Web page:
Behind The Scenes Of A Recent News Story
New Mexico Governor Bill Richardson
teed off at the Albuquerque Journal Thursday, claiming that the
paper ran a "false" and "untrue" story that reported statements by
several levels of state transportation bureaucracy, to the effect
that students at the New Mexico School for the Blind and Visually
Impaired lost their ride home when the Governor got his long-sought
upgrade from an elderly turboprop to a new $5.5 million CItation
Bravo. Six to nine kids from all around the large southwestern
state have depended on the state's transportation department for
rides home on weekends from the boarding school in Alamogordo.
New Mexico is generally poorly served by airlines, as any
airline pilot who has tried to deadhead to Artesia for Federal
Flight Deck Officer training has discovered, and the large
distances make cars and buses impractical for a weekend trip. So
the report that Richardson's new jet was off-limits to the blind
students was disappointing, shocking -- and politically damaging to
the governor, who has a reputation as a somewhat imperial figure
who's very attached to the perks of office (like, say, a jet).
Falling into line with the Governor's jeremiad, numerous
Richardson underlings, including School for the Blind
Superintendent Dianna Jennings, retracted earlier statements.
Jennings, for instance, said, "the Journal report that General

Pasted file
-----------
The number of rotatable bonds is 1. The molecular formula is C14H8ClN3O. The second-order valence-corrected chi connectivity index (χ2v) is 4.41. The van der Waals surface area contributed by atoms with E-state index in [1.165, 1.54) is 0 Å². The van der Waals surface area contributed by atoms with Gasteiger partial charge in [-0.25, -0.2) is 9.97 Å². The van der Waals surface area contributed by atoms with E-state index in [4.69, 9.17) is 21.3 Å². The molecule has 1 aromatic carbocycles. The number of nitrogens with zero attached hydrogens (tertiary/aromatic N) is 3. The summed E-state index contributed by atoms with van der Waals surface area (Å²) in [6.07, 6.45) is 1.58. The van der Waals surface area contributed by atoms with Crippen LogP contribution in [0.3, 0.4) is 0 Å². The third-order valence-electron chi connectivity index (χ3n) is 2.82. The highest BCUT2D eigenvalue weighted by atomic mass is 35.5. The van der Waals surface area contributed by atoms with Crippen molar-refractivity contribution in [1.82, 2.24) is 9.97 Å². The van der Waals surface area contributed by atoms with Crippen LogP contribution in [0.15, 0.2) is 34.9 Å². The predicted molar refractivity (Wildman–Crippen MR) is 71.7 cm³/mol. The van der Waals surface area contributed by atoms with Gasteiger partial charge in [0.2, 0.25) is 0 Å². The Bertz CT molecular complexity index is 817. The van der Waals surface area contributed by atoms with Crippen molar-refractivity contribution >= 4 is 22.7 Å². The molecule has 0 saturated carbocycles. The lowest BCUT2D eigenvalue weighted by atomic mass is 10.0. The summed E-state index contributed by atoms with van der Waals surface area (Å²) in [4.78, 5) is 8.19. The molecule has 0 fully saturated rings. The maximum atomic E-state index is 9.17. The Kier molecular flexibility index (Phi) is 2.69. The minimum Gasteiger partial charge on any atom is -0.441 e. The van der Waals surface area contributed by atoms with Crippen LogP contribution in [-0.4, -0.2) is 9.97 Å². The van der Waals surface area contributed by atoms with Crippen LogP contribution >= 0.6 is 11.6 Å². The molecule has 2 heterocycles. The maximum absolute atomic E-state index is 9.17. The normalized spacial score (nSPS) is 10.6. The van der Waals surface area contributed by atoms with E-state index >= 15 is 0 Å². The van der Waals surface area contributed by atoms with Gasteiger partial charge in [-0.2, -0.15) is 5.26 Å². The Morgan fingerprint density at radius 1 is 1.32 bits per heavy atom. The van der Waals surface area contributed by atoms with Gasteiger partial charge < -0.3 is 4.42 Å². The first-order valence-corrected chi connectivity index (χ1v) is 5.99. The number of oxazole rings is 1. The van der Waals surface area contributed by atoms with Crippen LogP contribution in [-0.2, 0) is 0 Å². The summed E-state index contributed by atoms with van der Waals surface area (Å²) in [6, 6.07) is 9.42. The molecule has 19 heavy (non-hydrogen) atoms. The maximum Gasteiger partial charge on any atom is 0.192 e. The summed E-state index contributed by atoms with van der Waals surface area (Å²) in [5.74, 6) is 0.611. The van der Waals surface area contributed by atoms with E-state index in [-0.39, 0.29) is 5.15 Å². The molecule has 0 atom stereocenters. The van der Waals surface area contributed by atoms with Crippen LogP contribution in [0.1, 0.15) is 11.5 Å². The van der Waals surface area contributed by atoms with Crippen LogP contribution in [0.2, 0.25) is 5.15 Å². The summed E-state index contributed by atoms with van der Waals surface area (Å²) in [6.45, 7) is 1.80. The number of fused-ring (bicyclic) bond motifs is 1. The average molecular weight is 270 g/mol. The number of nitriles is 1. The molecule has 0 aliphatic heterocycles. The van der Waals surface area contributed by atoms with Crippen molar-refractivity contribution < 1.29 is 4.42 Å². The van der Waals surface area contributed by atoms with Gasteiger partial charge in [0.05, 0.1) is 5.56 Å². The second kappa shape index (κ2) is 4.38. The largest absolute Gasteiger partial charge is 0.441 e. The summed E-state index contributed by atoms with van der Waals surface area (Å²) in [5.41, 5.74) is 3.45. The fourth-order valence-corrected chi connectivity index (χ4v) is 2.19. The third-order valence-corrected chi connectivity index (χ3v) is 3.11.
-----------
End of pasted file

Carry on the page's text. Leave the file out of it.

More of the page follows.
Services Department can no longer commit state aircraft for student
travel was simply untrue."
One source of that report, though,
was Jennings's own earlier statement on record to the Journal --
the Journal has the tape. Another source was an email from Porfirio
Perez, Jr., director of the state's transportation services:
"...unfortunately, ASB (Aviation Services Bureau) cannot make that
commitment. It has been a great honor for ASB to serve the NMSBVI
for the last 10 years. Thank you." That sure sounds like "Don't let
the door hit you on the way out." But now Jennings is contradicting
her own recorded statement, and Perez's boss is saying Perez didn't
mean it, and if he did mean it, he didn't have the authority to say
it, and anyway, he's new at his job, so he doesn't know what he's
doing. Perez himself isn't saying anything.
Did somebody incur the wrath of the Governor?
Cynics say that the real reason Richardson wants the fast,
long-range jet is that he intends to use it in a primary campaign
for President in 2008. Richardson may not be a first-tier candidate
for the office, but he might well earn a vice-presidential
nomination. Either way, he'll be speaking and raising money in
places far from New Mexico -- which a jet would make easier.
Richardson's supporters, on the other hand, point out that the
great benefit of the Citation Bravo is that it brings everywhere in
the state -- everywhere with an airport, anyway -- within 35
Richardson has long sought a jet, though, despite resistance
from the legislature. The state had an ancient Aero Commander jet
(forerunner of the first Westwind) but it was crudely modified for
aerial photography without an STC. For public use aircraft, the STC
isn't necessary; indeed, many FAA rules don't apply, but that means
the machine can no longer be used as an ordinary transport.
Purchase of the new jet is contingent on disposal of one of a
fleet of three turboprops, so the net number of aircraft does not
Whether the Albuquerque Journal got it wrong and slandered
Governor Richardson, or whether the paper had it right and the
Governor reacted to the political hits he was taking, the outcome
is the same either way: the kids from the school for the blind and
vision-impaired still have a ride.